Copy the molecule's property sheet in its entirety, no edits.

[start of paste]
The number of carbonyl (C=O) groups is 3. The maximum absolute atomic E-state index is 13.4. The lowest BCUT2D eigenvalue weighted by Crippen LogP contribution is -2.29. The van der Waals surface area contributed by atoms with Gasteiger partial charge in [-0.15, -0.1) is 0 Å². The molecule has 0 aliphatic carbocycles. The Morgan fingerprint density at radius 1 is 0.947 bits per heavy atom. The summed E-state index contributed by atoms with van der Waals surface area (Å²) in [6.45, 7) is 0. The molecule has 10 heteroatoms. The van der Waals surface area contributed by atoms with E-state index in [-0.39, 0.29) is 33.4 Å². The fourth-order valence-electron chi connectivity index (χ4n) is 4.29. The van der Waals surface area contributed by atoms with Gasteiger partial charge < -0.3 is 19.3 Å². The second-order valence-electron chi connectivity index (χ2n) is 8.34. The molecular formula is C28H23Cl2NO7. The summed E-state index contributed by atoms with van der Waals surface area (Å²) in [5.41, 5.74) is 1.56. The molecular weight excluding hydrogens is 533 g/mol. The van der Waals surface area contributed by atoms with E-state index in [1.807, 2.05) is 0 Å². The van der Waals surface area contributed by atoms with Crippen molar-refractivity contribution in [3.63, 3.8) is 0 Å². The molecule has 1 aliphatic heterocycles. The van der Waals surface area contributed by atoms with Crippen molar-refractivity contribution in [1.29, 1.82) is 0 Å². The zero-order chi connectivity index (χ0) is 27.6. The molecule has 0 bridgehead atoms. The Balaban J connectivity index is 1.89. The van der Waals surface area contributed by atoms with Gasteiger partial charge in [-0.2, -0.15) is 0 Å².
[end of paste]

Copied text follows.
The number of carbonyl (C=O) groups is 3. The maximum absolute atomic E-state index is 13.4. The lowest BCUT2D eigenvalue weighted by Crippen LogP contribution is -2.29. The van der Waals surface area contributed by atoms with Gasteiger partial charge in [-0.15, -0.1) is 0 Å². The molecule has 0 aliphatic carbocycles. The Morgan fingerprint density at radius 1 is 0.947 bits per heavy atom. The summed E-state index contributed by atoms with van der Waals surface area (Å²) in [6.45, 7) is 0. The molecule has 10 heteroatoms. The van der Waals surface area contributed by atoms with E-state index in [-0.39, 0.29) is 33.4 Å². The fourth-order valence-electron chi connectivity index (χ4n) is 4.29. The van der Waals surface area contributed by atoms with Gasteiger partial charge < -0.3 is 19.3 Å². The second-order valence-electron chi connectivity index (χ2n) is 8.34. The molecular formula is C28H23Cl2NO7. The summed E-state index contributed by atoms with van der Waals surface area (Å²) in [5.41, 5.74) is 1.56. The molecular weight excluding hydrogens is 533 g/mol. The van der Waals surface area contributed by atoms with E-state index in [1.807, 2.05) is 0 Å². The van der Waals surface area contributed by atoms with Crippen molar-refractivity contribution in [3.63, 3.8) is 0 Å². The molecule has 1 aliphatic heterocycles. The van der Waals surface area contributed by atoms with Crippen molar-refractivity contribution in [1.29, 1.82) is 0 Å². The zero-order chi connectivity index (χ0) is 27.6. The molecule has 0 bridgehead atoms. The Balaban J connectivity index is 1.89. The van der Waals surface area contributed by atoms with Gasteiger partial charge in [-0.2, -0.15) is 0 Å².